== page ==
Green Riders Visit and Volunteer at the Community of Troglobal

This is a guest blog by Maya Madjar from the Green Riders.

On June 3, 2019, the Green Riders arrived to our very first project location near Grezille, France. After being received and treated so well by our first two hosts, we were all in good spirits for our third day of riding. I was in the group of the first Green Riders to arrive thanks to a sneaky shortcut we scoped out after lunch. Manoocha, a woman of boundless energy, welcomed us warmly and gave us a tour of the community that would soon catch everyone by surprise; the entire commune consisted of caves. Each varied in its color, shape, and size, yet they all carried the central theme of a dreamy and eclectic multi-cave house. Included in the layout was a library, communal kitchen, shower, and several hostel-like sleeping rooms alongside a private room with a greenhouse at the top. This may seem like a first-draft introduction to a fantasy book about a family living in caves with stained glass windows surrounded by fields of poppies. However, I am not here to fool you, and this is an actual place called “Troglobal.”

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Growing and Foraging 100% of my Food: Day 210 Health Update

Update on my health:

Two weeks ago I wrote that I thought I was feeling deficient in something.

Yesterday I met with a new friend in my neighborhood Pam Legowski, a registered Dietitian Nutritionist and her partner. She is part of my new launched Community Compost Program and offered to help me. We discussed my diet and lifestyle and we went over my labs that I had done at the beginning of this project and discussed what labs it would make sense to do now to check for a deficiency.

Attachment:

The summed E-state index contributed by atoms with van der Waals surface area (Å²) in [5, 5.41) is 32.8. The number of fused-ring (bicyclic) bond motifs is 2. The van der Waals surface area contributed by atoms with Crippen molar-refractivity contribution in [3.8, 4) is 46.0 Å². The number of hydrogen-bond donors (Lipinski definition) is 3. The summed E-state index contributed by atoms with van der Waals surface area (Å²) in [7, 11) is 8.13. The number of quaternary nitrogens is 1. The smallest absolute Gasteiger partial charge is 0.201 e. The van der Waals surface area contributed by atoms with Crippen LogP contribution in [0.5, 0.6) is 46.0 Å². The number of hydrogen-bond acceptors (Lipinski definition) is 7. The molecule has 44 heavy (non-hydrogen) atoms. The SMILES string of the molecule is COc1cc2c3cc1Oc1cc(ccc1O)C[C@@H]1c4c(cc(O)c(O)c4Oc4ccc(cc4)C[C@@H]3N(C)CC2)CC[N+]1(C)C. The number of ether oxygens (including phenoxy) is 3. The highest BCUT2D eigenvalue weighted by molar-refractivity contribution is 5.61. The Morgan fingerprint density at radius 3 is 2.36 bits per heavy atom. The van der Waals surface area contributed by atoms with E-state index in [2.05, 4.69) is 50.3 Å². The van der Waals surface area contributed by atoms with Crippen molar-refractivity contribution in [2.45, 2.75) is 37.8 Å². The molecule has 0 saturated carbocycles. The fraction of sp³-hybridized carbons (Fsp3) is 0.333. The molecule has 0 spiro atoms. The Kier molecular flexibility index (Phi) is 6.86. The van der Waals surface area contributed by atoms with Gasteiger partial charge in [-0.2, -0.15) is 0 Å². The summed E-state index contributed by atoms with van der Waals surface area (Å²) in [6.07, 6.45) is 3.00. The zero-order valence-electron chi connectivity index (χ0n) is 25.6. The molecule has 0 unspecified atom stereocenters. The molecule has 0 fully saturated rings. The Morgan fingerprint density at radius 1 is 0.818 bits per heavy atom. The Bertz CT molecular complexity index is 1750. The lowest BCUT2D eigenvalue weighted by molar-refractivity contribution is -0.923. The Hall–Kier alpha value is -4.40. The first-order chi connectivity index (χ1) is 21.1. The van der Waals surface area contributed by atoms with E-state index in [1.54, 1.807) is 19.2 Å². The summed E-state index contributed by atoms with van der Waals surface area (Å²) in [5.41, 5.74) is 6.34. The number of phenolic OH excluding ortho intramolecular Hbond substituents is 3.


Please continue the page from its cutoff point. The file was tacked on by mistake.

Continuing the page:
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Growing and Foraging 100% of my Food- Documented in Photos

When I decided I was going to grow and forage 100% of my food for a year, I really didn’t know what my meals were going to be like. Heck, I barely had any practice with growing or foraging food! My first step was to figure out what grew well and what I could abundantly harvest from my surroundings to meet my basic needs. I had to figure out the calories, nutrients, vitamins, fats, proteins… you name it. Today is day 210 of my yearlong project and I’m here right now to show you what I’ve been eating. I’m well over half way into the year and have had hundreds of hours in the kitchen to share with you. In this blog I’m going to focus on my most common meals and the staple foods that I depend on to create them. I have grown over 100 foods and foraged over 80 foods to date. While this blog certainly doesn’t cover it all, it will give you a really good idea of what my meals have been looking like.
If you want to see my daily log of what I’m seeing you can find that here and if you’d like to see a list of each food that I’ve grown and foraged you can see that here.

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Growing and Foraging 100% of My Food – Day 200 Video Update

For one year I am growing and foraging 100% of my food. That means no grocery stores, no restaurants and not even taking a nibble from a friends garden or pantry!